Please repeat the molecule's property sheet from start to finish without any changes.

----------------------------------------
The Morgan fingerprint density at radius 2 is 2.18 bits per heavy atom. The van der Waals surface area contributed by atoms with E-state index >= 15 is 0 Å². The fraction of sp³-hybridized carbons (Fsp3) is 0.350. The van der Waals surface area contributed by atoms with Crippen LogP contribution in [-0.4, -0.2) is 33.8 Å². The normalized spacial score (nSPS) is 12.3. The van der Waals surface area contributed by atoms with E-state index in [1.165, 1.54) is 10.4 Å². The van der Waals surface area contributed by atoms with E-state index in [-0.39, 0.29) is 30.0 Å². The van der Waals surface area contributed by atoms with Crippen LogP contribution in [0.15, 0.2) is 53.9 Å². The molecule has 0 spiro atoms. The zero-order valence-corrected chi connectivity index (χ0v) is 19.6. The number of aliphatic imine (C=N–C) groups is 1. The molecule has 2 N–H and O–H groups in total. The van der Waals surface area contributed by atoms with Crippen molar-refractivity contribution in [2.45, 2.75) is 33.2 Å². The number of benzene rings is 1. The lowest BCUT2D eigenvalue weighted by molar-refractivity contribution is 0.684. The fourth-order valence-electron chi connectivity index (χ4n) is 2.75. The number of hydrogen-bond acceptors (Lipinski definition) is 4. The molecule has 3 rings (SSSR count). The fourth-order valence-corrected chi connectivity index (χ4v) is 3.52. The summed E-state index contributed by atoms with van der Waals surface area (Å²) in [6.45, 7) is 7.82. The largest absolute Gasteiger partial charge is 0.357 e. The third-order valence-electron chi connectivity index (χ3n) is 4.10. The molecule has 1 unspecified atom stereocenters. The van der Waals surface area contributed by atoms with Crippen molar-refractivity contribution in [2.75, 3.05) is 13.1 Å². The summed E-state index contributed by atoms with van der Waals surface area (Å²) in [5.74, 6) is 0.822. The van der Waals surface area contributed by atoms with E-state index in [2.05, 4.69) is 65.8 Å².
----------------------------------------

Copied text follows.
The Morgan fingerprint density at radius 2 is 2.18 bits per heavy atom. The van der Waals surface area contributed by atoms with E-state index >= 15 is 0 Å². The fraction of sp³-hybridized carbons (Fsp3) is 0.350. The van der Waals surface area contributed by atoms with Crippen LogP contribution in [-0.4, -0.2) is 33.8 Å². The normalized spacial score (nSPS) is 12.3. The van der Waals surface area contributed by atoms with E-state index in [1.165, 1.54) is 10.4 Å². The van der Waals surface area contributed by atoms with E-state index in [-0.39, 0.29) is 30.0 Å². The van der Waals surface area contributed by atoms with Crippen LogP contribution in [0.15, 0.2) is 53.9 Å². The molecule has 0 spiro atoms. The zero-order valence-corrected chi connectivity index (χ0v) is 19.6. The number of aliphatic imine (C=N–C) groups is 1. The molecule has 2 N–H and O–H groups in total. The van der Waals surface area contributed by atoms with Crippen molar-refractivity contribution in [2.45, 2.75) is 33.2 Å². The number of benzene rings is 1. The lowest BCUT2D eigenvalue weighted by molar-refractivity contribution is 0.684. The fourth-order valence-electron chi connectivity index (χ4n) is 2.75. The number of hydrogen-bond acceptors (Lipinski definition) is 4. The molecule has 3 rings (SSSR count). The fourth-order valence-corrected chi connectivity index (χ4v) is 3.52. The summed E-state index contributed by atoms with van der Waals surface area (Å²) in [6.45, 7) is 7.82. The largest absolute Gasteiger partial charge is 0.357 e. The third-order valence-electron chi connectivity index (χ3n) is 4.10. The molecule has 1 unspecified atom stereocenters. The van der Waals surface area contributed by atoms with Crippen molar-refractivity contribution in [2.75, 3.05) is 13.1 Å². The summed E-state index contributed by atoms with van der Waals surface area (Å²) in [5.74, 6) is 0.822. The van der Waals surface area contributed by atoms with E-state index in [2.05, 4.69) is 65.8 Å².